Outgoing President Igor Dodon claims the Socialists are not against early elections, but is adamant that they should be organized in May-June 2021, in any case – not earlier than April. Until then, PSRM offered to support a Cabinet proposed by Maia Sandu.
On Sunday, thousands of protesters gathered in the Great National Assembly Square and voted a resolution that has three demands: the resignation of the Chicu Cabinet, early parliamentary elections and the annulment of the bills voted by the PSRM-Șor alliance.
During her first press conference as president-elect last Monday, Maia Sandu talked about her plans and priorities. Besides triggering early elections ASAP, the justice reform is, as expected, “the most important thing” for her. Sandu believes the judicial system has demonstrated yet again that it’s incapable of ridding itself of corruption through its own instruments, so the only solution would be external vetting. Sandu also said she wanted a “serious discussion” with Prosecutor General Alexandr Stoianoglo within the framework of the Security Council to see which are the “real impediments” in the path of the bank fraud investigation and other high-profile probes.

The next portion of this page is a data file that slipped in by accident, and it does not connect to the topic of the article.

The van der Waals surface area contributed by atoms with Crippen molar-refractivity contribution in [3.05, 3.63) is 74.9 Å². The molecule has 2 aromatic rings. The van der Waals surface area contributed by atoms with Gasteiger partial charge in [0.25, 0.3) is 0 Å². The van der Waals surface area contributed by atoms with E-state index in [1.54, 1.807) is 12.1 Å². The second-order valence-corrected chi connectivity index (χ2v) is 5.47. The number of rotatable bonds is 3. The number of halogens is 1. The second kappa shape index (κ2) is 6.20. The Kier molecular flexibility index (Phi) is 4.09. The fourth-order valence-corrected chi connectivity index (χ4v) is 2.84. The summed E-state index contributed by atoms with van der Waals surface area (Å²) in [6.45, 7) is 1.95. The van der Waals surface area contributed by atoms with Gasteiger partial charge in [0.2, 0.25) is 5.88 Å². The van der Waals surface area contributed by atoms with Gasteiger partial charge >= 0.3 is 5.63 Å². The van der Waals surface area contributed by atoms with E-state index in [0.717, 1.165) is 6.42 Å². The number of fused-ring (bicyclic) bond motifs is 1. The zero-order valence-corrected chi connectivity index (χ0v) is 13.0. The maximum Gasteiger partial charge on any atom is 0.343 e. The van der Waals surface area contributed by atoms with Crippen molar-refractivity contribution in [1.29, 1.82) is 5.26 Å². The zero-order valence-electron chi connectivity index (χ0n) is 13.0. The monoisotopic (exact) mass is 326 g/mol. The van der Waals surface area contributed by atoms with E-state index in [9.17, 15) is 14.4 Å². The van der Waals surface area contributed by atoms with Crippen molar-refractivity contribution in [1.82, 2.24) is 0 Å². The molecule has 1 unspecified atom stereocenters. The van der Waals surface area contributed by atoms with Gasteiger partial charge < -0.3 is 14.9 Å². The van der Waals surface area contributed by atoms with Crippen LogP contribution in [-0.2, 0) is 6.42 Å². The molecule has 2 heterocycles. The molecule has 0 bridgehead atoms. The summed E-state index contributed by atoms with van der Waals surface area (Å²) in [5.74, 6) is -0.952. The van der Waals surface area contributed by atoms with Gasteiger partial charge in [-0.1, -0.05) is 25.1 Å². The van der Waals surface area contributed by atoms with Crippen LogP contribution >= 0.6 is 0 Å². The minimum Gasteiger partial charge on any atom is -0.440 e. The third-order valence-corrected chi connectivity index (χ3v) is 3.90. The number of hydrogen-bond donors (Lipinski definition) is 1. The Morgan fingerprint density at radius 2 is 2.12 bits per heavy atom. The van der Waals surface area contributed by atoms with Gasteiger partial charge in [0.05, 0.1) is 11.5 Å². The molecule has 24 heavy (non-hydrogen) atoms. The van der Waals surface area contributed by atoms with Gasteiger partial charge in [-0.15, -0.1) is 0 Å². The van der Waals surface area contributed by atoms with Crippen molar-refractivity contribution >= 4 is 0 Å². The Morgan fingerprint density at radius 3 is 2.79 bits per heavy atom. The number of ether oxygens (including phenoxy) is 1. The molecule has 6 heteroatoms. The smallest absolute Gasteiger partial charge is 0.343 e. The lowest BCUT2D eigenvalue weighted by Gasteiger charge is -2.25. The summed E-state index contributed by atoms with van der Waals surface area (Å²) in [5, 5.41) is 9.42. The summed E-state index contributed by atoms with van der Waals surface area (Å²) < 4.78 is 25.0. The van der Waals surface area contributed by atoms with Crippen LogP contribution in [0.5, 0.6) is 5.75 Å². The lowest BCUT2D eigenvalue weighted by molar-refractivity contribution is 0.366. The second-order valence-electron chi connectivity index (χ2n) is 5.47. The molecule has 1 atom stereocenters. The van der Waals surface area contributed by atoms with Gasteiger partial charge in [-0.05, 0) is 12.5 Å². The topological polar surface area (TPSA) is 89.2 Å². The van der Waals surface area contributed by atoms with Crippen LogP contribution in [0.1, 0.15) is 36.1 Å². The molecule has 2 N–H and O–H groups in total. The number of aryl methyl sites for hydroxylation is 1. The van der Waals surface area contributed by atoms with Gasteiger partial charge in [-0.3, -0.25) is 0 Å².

In the draft State Budget Law, the president-elect wished she saw more measures to support SMEs, the health care system and the needy through the pandemic. In the future, she wants a “silver fund” to be created: a long-term project with foreign financing and community-based implementation to offer in-home care services to seniors and people with disabilities. Environment protection is a priority, too, and Sandu promises to look for foreign funding to solve at least some of the problems, such as afforestation or disposal of municipal waste. Also with external resources, Sandu wants to increase access to water supply and sewer systems. For the diaspora, the plans of her administration would be to seek international recognition for Moldovan driver’s licenses, better consular services, and facilitated voting, including through the introduction of electronic and/or postal voting.